Reminiscence therapy has been used successfully with persons with dementia. A project of Pam Schweitzer has shown that the long-term memories of people with dementia are sometimes better than their relatives think. The project used weekly meetings with groups of people with dementia and their family carers (from 12 – 18 weeks) to revisit their shared past experience. This was explored using creative ways such as music, drama, art, objects, multi-sensory stimulus and non-verbal communication.
The above discussion covers several types of activities that can be considered to improve the quality of life of people with dementia. In practice, some families are able to use activities successfully, while others are not. This is often because families have very high expectations about what they can achieve with activities. These expectations interfere with the basic objective of activities: improving the quality of life of the persons with dementia. Here are some general do’s and don’ts to keep in mind when introducing activities.
- Do use the time together for interesting/ relaxing activities and to increase a sense of participation and togetherness
- Do adjust the activity to make sure it balances the sense of achievement and a need for challenge for the persons with dementia. It should not seem condescendingly simple. It should not be so complex as to be frustrating.
- Do let persons with dementia do the activities at their own pace and interest level
- Do select something that the person finds meaningful
- Don’t force the persom to do an avtivity if the person is tired or just not interested.
- Don’t monitor the activity or supervise it like a task the person has to do “correctly”
- Don’t hurry dementia persons or force them to do the activity/ complete what they started.
- Don’t assume the activities will “improve” skills or memory, or expect that the “dementia will reduce” the underlying disease (this is a faulty understanding of dementia)
- Don’t use activities where mistakes can hurt the person or cause loss or irritation
- Don’t get tense or bossy
- Don’t point out mistakes or grab control of what the person with dementia is doing. Support them, but don’t rush them
- Don’t laugh at their mistakes or feel amused.
- Don’t suggest activities that are obviously trivial or may be seen as condescending by the person with dementia.
Resources/ references from Dementia Care Notes and related sites
Pages with caregiving discussions related to above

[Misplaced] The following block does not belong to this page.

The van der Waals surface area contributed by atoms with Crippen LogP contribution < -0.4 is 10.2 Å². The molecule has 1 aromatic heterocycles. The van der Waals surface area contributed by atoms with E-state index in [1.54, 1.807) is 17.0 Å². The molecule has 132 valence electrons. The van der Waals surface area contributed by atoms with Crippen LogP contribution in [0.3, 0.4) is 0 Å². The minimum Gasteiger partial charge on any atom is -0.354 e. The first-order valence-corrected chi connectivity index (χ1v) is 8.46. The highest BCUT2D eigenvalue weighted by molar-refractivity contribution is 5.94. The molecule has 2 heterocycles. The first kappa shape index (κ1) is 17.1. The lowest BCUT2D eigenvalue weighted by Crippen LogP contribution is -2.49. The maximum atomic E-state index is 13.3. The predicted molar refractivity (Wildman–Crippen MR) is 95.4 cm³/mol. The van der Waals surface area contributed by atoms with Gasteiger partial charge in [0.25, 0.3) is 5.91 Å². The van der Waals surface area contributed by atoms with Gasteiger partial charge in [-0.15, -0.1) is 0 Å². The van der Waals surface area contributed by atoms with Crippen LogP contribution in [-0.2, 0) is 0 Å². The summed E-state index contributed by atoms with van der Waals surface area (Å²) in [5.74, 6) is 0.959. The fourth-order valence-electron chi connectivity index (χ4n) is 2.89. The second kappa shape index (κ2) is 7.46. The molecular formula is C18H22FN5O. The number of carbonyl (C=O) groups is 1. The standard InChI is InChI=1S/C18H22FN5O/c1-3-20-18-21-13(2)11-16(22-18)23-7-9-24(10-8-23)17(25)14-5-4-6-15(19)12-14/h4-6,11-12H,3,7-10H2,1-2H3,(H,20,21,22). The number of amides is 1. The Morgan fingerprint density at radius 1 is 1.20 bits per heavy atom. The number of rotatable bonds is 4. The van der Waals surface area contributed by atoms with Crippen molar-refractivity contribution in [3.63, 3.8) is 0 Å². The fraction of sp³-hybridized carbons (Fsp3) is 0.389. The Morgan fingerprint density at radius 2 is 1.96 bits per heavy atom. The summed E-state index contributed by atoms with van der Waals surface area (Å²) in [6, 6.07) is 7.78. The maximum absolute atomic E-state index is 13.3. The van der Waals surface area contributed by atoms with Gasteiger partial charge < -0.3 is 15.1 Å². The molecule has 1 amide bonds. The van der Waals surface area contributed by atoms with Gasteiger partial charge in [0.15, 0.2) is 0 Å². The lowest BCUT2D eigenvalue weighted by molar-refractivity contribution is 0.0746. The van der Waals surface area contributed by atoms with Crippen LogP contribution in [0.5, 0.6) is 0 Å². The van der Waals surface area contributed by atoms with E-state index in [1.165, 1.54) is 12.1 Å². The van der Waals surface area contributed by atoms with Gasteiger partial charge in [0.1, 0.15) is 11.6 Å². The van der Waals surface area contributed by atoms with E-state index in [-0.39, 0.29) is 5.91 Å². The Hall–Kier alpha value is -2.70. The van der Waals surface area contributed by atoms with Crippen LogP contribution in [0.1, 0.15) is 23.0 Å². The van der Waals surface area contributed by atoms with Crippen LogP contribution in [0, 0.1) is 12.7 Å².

Some relevant interviews on this site:
- Tips on improving quality of life, including rummage boxes, fiddle mats, many others: Interview of a nurse
- Ideas on keeping someone with dementia engaged and happy: A dementia caregiver’s wishlist
- Outings, if planned well, can relax people with dementia and their caregivers: A volunteer describes taking persons with dementia for outings
The full list of interviews is here: Voices: Interviews with dementia caregivers, volunteers, and experts
External links related to above page on topics like music, art, and reminiscence therapy
Discussions on use of music for persons with dementia
- A detailed interview, full of practical tips, on using music for persons with dementia is here: Music Therapy in Dementia: How Effective is it? Opens in new window.
- Pam Schqeitzer’s project on reminiscence therapy Opens in new window and a related newspaper interview from her visit to India Opens in new window.
Most books on dementia care discuss the usefulness of “activities” that can be fulfilling for persons with dementia and their carers. You can see our list of suggested books at: Books on dementia and care or surf Amazon.com Opens in new window or Amazon.in Opens in new window for your specific needs.
Two books have been specifically recommended by some persons to look for ways to have interesting and fulfilling activities and create joy in the life of the person with dementia and the caregivers. The books have also received good reviews but have not been evaluated by us. These are listed below for you to evaluate and check suitability; you can read the book descriptions, reviews, and samples on a site like Amazon to decide whether they would be helpful.
Activities to Do with Your Parent Who Has Alzheimer’s Dementia (Judith A. Levy) Provides a selection of user-friendly activities intended to help maintain the parent’s self-care skills, mobility, and socialization. The book includes an Assessment Form. While not all of the book’s over fifty activity ideas may help a caregiver, some ideas may be usable. Available on Amazon.in as paperback Opens in new window and ” as Kindle Opens in new window .
Creating Moments of Joy Along the Alzheimer’s Journey: A Guide for Families and Caregivers, Fifth Edition, Revised and Expanded (Jolene Brackey). This well-rated book contains practical advice on how to focus energies on creating moments of joy for persons with dementia. Reviewers have found it easy to read and with enough usable ideas and full of hope and enthusiasm. Available on Amazon.in as paperback Opens in new window and ” as Kindle Opens in new window .
Page/ post last updated on: April 1, 2019